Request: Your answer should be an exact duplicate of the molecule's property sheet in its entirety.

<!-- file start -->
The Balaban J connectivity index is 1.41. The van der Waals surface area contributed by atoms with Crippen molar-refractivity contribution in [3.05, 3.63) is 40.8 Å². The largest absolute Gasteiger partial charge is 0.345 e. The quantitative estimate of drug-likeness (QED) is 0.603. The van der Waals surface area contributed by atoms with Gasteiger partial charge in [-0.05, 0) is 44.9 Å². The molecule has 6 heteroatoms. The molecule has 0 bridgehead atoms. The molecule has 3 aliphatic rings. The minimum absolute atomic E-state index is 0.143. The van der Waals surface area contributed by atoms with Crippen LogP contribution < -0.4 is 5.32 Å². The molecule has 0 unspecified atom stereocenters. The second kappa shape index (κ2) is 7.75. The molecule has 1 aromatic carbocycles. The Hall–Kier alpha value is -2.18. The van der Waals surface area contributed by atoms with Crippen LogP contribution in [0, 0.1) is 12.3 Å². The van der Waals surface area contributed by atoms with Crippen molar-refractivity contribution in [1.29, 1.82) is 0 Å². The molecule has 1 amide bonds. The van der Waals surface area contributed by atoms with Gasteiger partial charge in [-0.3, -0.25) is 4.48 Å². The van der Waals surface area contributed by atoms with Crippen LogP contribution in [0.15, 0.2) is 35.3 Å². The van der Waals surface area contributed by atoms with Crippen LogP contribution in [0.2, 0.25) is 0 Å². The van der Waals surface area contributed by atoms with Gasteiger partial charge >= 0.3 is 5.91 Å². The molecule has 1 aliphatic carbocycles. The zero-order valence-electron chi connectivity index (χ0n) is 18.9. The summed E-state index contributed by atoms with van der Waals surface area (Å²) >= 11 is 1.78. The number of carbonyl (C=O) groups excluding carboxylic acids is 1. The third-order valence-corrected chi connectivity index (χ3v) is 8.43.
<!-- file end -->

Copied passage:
The Balaban J connectivity index is 1.41. The van der Waals surface area contributed by atoms with Crippen molar-refractivity contribution in [3.05, 3.63) is 40.8 Å². The largest absolute Gasteiger partial charge is 0.345 e. The quantitative estimate of drug-likeness (QED) is 0.603. The van der Waals surface area contributed by atoms with Gasteiger partial charge in [-0.05, 0) is 44.9 Å². The molecule has 6 heteroatoms. The molecule has 0 bridgehead atoms. The molecule has 3 aliphatic rings. The minimum absolute atomic E-state index is 0.143. The van der Waals surface area contributed by atoms with Crippen LogP contribution < -0.4 is 5.32 Å². The molecule has 0 unspecified atom stereocenters. The second kappa shape index (κ2) is 7.75. The molecule has 1 aromatic carbocycles. The Hall–Kier alpha value is -2.18. The van der Waals surface area contributed by atoms with Crippen LogP contribution in [0, 0.1) is 12.3 Å². The van der Waals surface area contributed by atoms with Crippen molar-refractivity contribution in [1.29, 1.82) is 0 Å². The molecule has 1 amide bonds. The van der Waals surface area contributed by atoms with Gasteiger partial charge in [-0.3, -0.25) is 4.48 Å². The van der Waals surface area contributed by atoms with Crippen LogP contribution in [0.15, 0.2) is 35.3 Å². The van der Waals surface area contributed by atoms with Crippen LogP contribution in [0.2, 0.25) is 0 Å². The van der Waals surface area contributed by atoms with Gasteiger partial charge >= 0.3 is 5.91 Å². The molecule has 1 aliphatic carbocycles. The zero-order valence-electron chi connectivity index (χ0n) is 18.9. The summed E-state index contributed by atoms with van der Waals surface area (Å²) >= 11 is 1.78. The number of carbonyl (C=O) groups excluding carboxylic acids is 1. The third-order valence-corrected chi connectivity index (χ3v) is 8.43.